We shared one soft drink with four friends, from one bottle and NO ONE actually worry about being unhygienic.
We ate salty, very sweet & oily food, candies, bread and real butter and drank very sweet soft sweet coffee/ tea, ice kacang, but we weren't overweight because...... WE WERE ALWAYS OUTSIDE PLAYING!!
We would leave home in the morning and play all day, till streetlights came on.
No one was able to reach us all day. AND WE DONT HAVE HANDPHONES TO BUG US. And we were O.K. AND WE ARE SAFE.
We would spend hours repairing our old bicycles and wooden scooters out of scraps and then ride down the hill, only to find out we forgot the brakes. After running into the bushes a few times, we learned to solve the problem.
We did not have Playstations, X-boxes, Nintendo's, multiple channels on cable TV, DVD movies, no surround sound, no phones, no personal computers, no Internet. WE HAD FRIENDS and we went outside and found them!
We fell out of trees, got cut, broke bones and teeth and we still continued the stunts.
We never had birthdays parties till we are 21.
We rode bikes or walked to a friend's house and just yelled for them!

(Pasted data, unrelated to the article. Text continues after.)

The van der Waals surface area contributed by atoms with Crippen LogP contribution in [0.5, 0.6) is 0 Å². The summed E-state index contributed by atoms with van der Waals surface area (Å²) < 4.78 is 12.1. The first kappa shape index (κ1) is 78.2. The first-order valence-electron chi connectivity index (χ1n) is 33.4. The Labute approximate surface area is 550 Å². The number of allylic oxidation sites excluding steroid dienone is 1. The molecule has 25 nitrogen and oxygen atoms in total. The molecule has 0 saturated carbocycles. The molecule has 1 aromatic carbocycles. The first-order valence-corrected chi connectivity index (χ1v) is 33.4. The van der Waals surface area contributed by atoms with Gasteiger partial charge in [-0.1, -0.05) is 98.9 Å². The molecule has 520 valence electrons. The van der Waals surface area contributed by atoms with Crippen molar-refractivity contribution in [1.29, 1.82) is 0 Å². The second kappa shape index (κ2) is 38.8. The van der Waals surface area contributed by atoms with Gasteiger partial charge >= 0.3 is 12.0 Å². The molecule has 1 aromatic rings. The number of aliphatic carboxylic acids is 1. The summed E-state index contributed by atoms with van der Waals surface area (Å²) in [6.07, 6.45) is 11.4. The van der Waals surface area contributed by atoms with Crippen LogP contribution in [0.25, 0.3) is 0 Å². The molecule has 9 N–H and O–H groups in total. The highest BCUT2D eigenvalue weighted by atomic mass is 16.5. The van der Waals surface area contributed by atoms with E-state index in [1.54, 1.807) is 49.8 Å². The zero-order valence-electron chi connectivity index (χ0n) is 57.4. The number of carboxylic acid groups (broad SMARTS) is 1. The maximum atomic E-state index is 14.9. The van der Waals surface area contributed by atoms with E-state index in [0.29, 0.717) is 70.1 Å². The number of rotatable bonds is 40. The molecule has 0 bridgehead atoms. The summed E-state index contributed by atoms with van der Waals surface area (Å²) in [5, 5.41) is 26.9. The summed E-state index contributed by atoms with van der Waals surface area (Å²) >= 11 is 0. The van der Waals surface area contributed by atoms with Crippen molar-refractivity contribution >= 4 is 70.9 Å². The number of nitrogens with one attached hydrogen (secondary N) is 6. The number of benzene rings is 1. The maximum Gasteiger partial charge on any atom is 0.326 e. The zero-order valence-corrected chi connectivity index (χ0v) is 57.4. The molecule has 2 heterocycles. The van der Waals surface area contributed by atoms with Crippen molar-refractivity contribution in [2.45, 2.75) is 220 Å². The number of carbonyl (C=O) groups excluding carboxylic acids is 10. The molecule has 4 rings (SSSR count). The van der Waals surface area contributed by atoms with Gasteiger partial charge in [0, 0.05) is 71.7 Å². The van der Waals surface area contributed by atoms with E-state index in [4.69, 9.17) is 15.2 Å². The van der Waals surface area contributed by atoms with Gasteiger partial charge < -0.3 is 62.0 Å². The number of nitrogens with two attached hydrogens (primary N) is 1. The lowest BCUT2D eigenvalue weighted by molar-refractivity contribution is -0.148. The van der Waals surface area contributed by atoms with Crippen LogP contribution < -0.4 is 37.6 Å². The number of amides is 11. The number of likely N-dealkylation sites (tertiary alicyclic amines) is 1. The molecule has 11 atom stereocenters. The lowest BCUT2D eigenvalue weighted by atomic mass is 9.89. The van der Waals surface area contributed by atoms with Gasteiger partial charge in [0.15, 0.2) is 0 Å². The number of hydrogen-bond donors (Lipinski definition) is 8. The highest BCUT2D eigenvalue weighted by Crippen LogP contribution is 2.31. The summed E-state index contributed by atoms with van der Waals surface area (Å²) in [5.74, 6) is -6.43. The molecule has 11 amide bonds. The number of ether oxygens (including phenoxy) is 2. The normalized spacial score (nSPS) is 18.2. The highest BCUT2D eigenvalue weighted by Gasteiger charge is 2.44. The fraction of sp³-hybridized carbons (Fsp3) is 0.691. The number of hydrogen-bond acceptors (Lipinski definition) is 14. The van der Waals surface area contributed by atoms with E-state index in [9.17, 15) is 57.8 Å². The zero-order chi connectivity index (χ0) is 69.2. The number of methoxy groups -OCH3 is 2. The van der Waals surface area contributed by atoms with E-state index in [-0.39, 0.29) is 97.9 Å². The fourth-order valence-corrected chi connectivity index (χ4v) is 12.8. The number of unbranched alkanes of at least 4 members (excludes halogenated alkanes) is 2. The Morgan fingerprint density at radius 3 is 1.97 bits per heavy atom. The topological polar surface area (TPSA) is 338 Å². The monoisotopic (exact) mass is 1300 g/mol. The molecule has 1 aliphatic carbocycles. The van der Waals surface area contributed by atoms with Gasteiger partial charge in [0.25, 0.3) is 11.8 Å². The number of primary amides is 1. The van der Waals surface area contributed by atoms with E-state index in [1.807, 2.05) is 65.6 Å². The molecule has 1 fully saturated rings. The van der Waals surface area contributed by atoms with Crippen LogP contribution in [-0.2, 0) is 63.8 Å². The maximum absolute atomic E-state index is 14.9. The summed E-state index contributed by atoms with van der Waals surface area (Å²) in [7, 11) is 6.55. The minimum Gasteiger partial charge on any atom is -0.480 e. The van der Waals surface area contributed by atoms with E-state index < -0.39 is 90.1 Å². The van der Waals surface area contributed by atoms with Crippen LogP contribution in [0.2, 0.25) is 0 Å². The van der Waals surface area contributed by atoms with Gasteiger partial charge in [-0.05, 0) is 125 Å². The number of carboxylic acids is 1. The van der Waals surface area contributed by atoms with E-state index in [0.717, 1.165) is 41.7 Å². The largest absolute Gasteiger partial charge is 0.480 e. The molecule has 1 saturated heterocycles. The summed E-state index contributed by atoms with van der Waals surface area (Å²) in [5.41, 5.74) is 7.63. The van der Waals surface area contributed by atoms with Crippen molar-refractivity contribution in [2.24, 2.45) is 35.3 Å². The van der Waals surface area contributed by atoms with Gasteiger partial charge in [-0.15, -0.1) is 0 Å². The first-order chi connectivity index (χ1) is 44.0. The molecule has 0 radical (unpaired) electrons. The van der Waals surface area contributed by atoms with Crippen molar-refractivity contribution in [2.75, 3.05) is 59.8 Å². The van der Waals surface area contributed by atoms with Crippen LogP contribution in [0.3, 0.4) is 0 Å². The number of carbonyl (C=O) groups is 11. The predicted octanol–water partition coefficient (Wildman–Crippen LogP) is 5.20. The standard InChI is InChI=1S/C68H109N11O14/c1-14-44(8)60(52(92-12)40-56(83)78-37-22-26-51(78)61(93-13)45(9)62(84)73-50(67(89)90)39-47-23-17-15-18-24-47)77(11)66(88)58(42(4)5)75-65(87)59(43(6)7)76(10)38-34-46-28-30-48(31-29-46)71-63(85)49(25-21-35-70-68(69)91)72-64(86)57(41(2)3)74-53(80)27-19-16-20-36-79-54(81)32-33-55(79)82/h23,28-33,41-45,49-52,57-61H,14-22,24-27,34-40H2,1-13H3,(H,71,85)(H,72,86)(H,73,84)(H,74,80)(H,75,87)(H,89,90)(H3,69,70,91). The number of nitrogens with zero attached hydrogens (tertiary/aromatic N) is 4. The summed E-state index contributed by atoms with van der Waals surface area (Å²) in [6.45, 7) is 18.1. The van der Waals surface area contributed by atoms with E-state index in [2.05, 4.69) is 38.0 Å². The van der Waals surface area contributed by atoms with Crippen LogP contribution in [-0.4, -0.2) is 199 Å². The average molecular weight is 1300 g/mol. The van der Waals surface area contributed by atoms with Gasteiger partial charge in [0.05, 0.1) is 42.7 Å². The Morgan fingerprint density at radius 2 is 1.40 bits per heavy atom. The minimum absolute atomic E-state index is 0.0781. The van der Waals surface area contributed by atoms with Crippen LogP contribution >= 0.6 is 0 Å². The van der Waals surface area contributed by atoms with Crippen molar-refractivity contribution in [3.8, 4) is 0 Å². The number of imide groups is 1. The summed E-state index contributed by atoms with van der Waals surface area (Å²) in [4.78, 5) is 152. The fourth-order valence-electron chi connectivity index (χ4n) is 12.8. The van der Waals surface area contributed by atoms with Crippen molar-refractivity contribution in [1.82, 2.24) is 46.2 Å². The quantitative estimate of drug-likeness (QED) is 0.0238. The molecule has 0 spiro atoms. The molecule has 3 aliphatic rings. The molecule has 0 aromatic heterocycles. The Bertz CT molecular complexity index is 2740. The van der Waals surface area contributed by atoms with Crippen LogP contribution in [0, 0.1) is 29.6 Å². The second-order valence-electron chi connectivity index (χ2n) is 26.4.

The idea of a parent bailing us out if we broke the law was unheard of. They actually sided with the law!
Yet this generation has produced some of the best risk-takers, problem solvers and inventors ever!
The past 40 years have been an explosion of innovation and new ideas.
We had freedom, failure, success and responsibility, and we learned HOW TO DEAL WITH IT ALL!

I, among babies born in those years, had joyful childhood. No fear of playing outside, running freely on the road in our neighbourhood playing games such as ‘rounders’ and ‘tuju selipar’. Played ‘konda-kondi” next to the house, play ‘Pondok-Pondok” pretending leaves and ‘fried’ ground as food and having some acted as family members such as father, mother or playing congkak which was either hols dug o nthe ground next to or under the house or made from wood (we had one last time) without parents worrying about us getting sick.

Me and friends also played games such as Teng-Teng, Batu Seremban, Galah Panjang, tudung botol, riding on pelepah pinang and few more games which I couldn’t recall the names (these traditional games can be found in Warisan Budaya Malaysia website http://malaysiana.pnm.my/03/0310konda_kondi.htm and http://www.maribelajar.blogspot.com/2008/09/konda-kondi.html )